Because it seems the Apostles are hardly a fraternity - their common purpose seems to be 'wanting to live together', which differentiates them from my roommates only in the number of people wanting to live together. So, is every off-campus housing occupied by students, regardless of number, a fraternity? Do we all need to apply for zoning permits?

Like I said -- slippery slope.
11.29.2006 6:08pm
John Burgess (mail) (www):
The Knights of Columbus do not identify themselves as a religious organization:
The Knights of Columbus is a Catholic men's fraternal benefit society that was formed to render financial aid to members and their families. Mutual aid and assistance are offered to sick, disabled and needy members and their families. Social and intellectual fellowship is promoted among members and their families through educational, charitable, religious, social welfare, war relief and public relief works.
(Source)

They are, indeed, a fraternal organization. As such, they would fall afoul of the zoning regulation were they to attempt this maneuver.

Within a three blocks of the Apostles' house (1617 35th St), though, there is a rectory for Holy Trinity Parish at 3513 N St. NW. There's also the Convent of Mercy at 3515 N St. NW, and Visitation Convent at 1500 35th St. NW.

The DC Zoning Commission can look at these religious housing establishment and readily compare them to the Apostles' setup.

And to demonstrate their collegial concern for their neighbors, the Apostles' house now sport half the Christmas decoration lights in the District, strobing all night long.
11.29.2006 6:16pm
DaveN (mail):
The Ninth Circuit has (for once) provided a test the D.C. zoning officials could use:

To merit protection under the free exercise clause of the First Amendment, a religious claim must satisfy two criteria. First, the claimant's proffered belief must be sincerely held; the First Amendment does not extend to ‘so-called religions which ··· are obviously shams and absurdities and whose members are patently devoid of religious sincerity.’ Second, the claim must be rooted in religious belief, not in ‘purely secular’ philosophical concerns. Determining whether a claim is “rooted in religious belief” requires analyzing whether the plaintiff's claim is related to his sincerely held religious belief.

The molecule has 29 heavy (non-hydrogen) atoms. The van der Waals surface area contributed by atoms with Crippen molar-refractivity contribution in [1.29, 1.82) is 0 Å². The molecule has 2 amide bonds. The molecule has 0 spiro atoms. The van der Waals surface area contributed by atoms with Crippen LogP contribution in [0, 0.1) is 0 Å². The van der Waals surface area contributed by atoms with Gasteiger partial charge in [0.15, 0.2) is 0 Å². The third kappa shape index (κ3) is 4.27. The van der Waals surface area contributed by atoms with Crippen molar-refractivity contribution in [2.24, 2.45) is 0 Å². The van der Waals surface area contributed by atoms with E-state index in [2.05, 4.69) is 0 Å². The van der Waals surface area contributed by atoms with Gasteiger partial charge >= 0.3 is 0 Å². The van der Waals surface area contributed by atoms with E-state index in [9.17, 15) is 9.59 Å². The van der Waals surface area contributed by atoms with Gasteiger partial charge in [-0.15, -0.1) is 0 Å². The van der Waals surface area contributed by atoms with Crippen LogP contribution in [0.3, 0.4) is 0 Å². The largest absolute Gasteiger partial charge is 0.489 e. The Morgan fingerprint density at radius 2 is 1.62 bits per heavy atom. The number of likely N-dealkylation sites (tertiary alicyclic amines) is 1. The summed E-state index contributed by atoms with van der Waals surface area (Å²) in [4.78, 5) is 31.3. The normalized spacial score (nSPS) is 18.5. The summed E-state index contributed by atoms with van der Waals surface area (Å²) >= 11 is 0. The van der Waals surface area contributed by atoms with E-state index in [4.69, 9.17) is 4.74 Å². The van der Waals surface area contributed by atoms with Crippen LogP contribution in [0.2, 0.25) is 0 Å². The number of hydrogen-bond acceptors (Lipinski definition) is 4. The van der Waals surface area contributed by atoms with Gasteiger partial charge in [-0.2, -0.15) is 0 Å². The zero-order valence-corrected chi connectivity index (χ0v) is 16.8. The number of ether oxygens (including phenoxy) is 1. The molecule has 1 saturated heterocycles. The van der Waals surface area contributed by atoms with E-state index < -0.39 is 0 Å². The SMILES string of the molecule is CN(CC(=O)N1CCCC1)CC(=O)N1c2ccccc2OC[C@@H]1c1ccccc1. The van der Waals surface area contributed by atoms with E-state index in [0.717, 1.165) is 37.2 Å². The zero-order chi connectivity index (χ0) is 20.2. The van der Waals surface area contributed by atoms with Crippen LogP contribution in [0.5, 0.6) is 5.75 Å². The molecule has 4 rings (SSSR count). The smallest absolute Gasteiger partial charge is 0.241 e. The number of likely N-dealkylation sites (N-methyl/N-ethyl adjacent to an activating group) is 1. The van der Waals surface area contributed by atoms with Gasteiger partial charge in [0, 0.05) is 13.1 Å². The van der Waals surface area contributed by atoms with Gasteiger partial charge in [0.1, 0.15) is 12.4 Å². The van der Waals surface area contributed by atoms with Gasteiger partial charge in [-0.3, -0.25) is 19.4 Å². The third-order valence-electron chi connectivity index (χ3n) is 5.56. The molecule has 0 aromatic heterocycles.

Malik v. Brown, 16 F.3d 330, 333 (9th Cir. 1994) (citations omitted).

It seems to me that if prison officials (as in Malik) or the IRS (which deals with sham religions all the time in disallowing charitable deductions) can define religion in an objective fashion, so can D.C. zoning officials.

Under the Malik test, the Apostles could make neither required showing.
11.29.2006 6:42pm
Waldensian (mail):
Malik doesn't get us down the road very far, in my view. To paraphrase, something is religious if it's (a) sincerely religious (i.e. not a sham), and (b) rooted in religious belief (i.e. it isn't purely secular).

My head spins from the circularity. Sure sounds like a Potter Stewart test to me. But I suppose the IRS needs SOME kind of test, I can't imagine any other way to run the railroad.

Perhaps you could argue the other way: a belief system is truly a "religion" if adherents' faith cannot be shaken by facts, evidence, or reason.
11.29.2006 6:59pm
lucia (mail) (www):
John Burgess>The DC Zoning Commission can look at these religious housing establishment and readily compare them to the Apostles' setup

Had Zoning Commission done so and explained the differences in their ruling, I could respect that. It appears they to avoid making a comparison for reasons known only to them.


John Burgess >And to demonstrate their collegial concern for their neighbors, the Apostles' house now sport half the Christmas decoration lights in the District, strobing all night long.


If these violate no ordinance, I predict the apostles will keep their decorations in place even after the excess occupants move. They may keep the strobing lights flashing until doomsday. If they do so, other residents and the zoning commission may learn an important lesson: write ordinances to ban the actual "bad thing" you want to prevent.
11.29.2006 7:00pm
Statist:
DaveN,

Malik v. Brown deals with first amendment rights to worship; IRS deals with the status of tax-exempt groups, and religious groups are exempted from taxes along with educational, scientific, and other charitable groups (so 'purely secular' groups would qualify for exemptions as well).